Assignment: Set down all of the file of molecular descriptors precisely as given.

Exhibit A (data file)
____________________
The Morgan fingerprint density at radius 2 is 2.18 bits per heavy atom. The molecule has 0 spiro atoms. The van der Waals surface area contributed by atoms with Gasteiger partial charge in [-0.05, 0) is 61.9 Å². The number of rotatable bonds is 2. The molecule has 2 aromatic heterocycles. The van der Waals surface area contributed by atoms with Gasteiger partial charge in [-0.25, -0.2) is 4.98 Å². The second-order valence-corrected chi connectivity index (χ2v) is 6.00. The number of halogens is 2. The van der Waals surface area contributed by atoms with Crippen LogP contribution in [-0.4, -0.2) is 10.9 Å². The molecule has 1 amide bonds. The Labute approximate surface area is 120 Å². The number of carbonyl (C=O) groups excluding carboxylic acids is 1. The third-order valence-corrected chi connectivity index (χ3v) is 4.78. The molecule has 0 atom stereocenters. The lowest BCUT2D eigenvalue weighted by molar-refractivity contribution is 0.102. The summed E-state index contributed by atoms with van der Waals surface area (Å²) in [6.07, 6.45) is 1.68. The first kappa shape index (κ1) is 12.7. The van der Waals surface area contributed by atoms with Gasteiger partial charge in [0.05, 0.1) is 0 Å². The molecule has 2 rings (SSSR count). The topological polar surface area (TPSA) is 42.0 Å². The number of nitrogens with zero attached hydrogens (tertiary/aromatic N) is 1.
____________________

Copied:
The Morgan fingerprint density at radius 2 is 2.18 bits per heavy atom. The molecule has 0 spiro atoms. The van der Waals surface area contributed by atoms with Gasteiger partial charge in [-0.05, 0) is 61.9 Å². The number of rotatable bonds is 2. The molecule has 2 aromatic heterocycles. The van der Waals surface area contributed by atoms with Gasteiger partial charge in [-0.25, -0.2) is 4.98 Å². The second-order valence-corrected chi connectivity index (χ2v) is 6.00. The number of halogens is 2. The van der Waals surface area contributed by atoms with Crippen LogP contribution in [-0.4, -0.2) is 10.9 Å². The molecule has 1 amide bonds. The Labute approximate surface area is 120 Å². The number of carbonyl (C=O) groups excluding carboxylic acids is 1. The third-order valence-corrected chi connectivity index (χ3v) is 4.78. The molecule has 0 atom stereocenters. The lowest BCUT2D eigenvalue weighted by molar-refractivity contribution is 0.102. The summed E-state index contributed by atoms with van der Waals surface area (Å²) in [6.07, 6.45) is 1.68. The first kappa shape index (κ1) is 12.7. The van der Waals surface area contributed by atoms with Gasteiger partial charge in [0.05, 0.1) is 0 Å². The molecule has 2 rings (SSSR count). The topological polar surface area (TPSA) is 42.0 Å². The number of nitrogens with zero attached hydrogens (tertiary/aromatic N) is 1.